But if I’m being honest about how I feel, then I’m not even sure this is over yet, and it feels like every piece of info I read to try and educate myself has a weird political agenda attached to it. Yet I know I need to get on with my life. But what I’ve never done–because this is something we are not taught to do in American society–is express how traumatizing the experience was, share my feelings with others, and find ways to help myself heal from the sheer psychological magnitude of the last several years.
This particular piece was an attempt to create a space where we can do just that–talk about the pandemic without judgment, and sort out how we feel. In that sense, our collective experience of trauma can not only teach us more about ourselves but reveal that we are not as alone as we think. Though we have lived in physical separation, on an emotional level we are getting through this together. We are all experiencing similar things. There is a tremendous opportunity for us all to build greater empathy and take care of each other, if we are willing to come together in spaces such as this.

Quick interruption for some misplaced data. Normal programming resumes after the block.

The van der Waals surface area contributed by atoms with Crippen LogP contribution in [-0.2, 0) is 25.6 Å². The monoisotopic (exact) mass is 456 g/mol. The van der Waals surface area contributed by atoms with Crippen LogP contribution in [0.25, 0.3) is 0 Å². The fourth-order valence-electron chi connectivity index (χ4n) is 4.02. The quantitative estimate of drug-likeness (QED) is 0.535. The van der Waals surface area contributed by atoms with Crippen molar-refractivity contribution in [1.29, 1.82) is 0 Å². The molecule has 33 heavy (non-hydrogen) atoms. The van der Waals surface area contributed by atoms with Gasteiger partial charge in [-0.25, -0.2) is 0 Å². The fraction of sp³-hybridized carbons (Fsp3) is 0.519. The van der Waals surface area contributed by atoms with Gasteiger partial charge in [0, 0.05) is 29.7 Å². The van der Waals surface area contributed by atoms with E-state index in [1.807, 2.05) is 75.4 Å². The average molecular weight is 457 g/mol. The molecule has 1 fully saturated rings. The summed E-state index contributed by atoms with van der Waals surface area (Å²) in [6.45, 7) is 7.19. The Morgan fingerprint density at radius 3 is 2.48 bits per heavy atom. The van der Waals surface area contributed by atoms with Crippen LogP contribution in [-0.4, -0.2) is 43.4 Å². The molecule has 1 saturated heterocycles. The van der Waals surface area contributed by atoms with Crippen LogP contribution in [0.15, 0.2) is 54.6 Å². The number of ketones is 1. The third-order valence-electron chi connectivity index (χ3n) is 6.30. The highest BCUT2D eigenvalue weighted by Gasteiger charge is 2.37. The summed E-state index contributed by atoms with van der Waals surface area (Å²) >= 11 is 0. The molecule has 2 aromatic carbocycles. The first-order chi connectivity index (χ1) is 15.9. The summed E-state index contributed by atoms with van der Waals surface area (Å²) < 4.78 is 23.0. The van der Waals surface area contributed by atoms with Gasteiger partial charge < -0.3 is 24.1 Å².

I am not the first person to observe that collective trauma can also serve as a pathway to resilience and solidarity for communities and if you are interested in learning more, I suggest a few resources including the 2021 PBS documentary The Area, directed by sociologist Dave Schalliol, the work of sociologists Erika Summers-Effler, Herbert Gans, and urbanist Jane Jacobs.
And with that, the results:
This chart summarizes quarantine activities by category. The length of each bar corresponds to the total number of stickers it received. We can think of this like a proxy for emotional response. A longer bar means more people reacted to the individual ideas in this category. Likewise, each color corresponds to a different emotion. The number next to each category indicates how many ideas were submitted in that category.
The chart suggests most of the things we did to live life under quarantine helped us feel joy, find safety, build resilience, and process fear. We also spent a lot of time doing roughly the same things: being in nature, hanging out with kitties, doggoes, being creative, exercising, baking, and of course, getting baked.